Prior articles have addressed using project management and effective communication to improve the efficiency, defensibility and cost-effectiveness of e-discovery projects. Legal project management (LPM) —a subcategory of project management—can be specifically tailored to meet the needs of e-discovery projects. However, LPM has added benefits beyond e-discovery. LPM and available LPM tools can help law firms better manage the entire litigation, not just e-discovery, with a corresponding reduction in cost through greater efficiencies.
Project management is generally defined as a process of planning, organizing, securing and managing resources to achieve specific goals. LPM takes these general concepts and applies them to the management of both litigation and non-litigation matters. While LPM is particularly suited for managing e-discovery, which often has a set of standard, repeatable and measurable practices, LPM has the added benefit of increased efficiency and cost reduction for legal matters as a whole through task management, case planning, scheduling, risk assessment and cost controls.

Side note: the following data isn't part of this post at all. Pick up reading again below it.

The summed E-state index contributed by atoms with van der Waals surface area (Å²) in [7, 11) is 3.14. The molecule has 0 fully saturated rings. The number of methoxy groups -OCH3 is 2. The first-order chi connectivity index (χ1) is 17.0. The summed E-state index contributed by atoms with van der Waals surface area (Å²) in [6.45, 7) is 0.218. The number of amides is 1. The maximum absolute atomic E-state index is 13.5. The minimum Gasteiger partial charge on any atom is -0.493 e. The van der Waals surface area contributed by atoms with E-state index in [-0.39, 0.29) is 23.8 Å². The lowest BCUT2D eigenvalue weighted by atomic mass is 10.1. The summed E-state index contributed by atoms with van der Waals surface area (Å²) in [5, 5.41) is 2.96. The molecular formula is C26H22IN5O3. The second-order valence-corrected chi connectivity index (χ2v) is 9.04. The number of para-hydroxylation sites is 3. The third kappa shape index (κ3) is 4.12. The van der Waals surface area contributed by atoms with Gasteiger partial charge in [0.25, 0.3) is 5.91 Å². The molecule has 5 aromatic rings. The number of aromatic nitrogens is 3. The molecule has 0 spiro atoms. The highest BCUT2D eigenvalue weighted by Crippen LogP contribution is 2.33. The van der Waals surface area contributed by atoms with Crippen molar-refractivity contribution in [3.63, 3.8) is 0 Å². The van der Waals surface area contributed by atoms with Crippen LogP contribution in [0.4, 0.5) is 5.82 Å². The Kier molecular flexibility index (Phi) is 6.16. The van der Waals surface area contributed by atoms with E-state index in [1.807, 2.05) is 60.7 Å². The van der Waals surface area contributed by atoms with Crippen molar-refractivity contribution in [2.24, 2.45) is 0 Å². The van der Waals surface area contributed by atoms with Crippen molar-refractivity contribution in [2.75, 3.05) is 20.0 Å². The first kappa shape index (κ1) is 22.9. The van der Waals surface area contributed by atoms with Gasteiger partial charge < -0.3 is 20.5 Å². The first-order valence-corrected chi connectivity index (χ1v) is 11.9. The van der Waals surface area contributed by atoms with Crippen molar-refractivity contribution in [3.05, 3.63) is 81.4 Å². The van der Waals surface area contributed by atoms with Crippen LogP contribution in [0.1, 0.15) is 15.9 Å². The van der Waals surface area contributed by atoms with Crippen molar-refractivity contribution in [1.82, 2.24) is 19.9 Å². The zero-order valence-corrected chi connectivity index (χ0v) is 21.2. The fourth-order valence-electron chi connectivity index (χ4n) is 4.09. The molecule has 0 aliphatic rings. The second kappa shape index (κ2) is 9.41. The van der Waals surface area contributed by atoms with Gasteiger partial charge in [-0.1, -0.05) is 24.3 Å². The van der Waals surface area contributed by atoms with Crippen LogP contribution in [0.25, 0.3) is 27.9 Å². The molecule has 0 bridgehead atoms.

These technology tools are typically software-based. While these programs have different features and methods of implementing those features, they also have some common components. For example, many programs have a standard file structure giving authorized team members centralized access to key categories of documents (e.g., pleadings, correspondence, email, e-discovery, transcripts, etc.).
In addition, some form of project planning template is used that allows users to add projects and then track project status, including project milestones, project completion and time spent completing the project (or sub-projects). Other features can include meeting planning tools, case calendars, case blog entries, case wiki entries, Gantt charts, case schedules and budget tracking.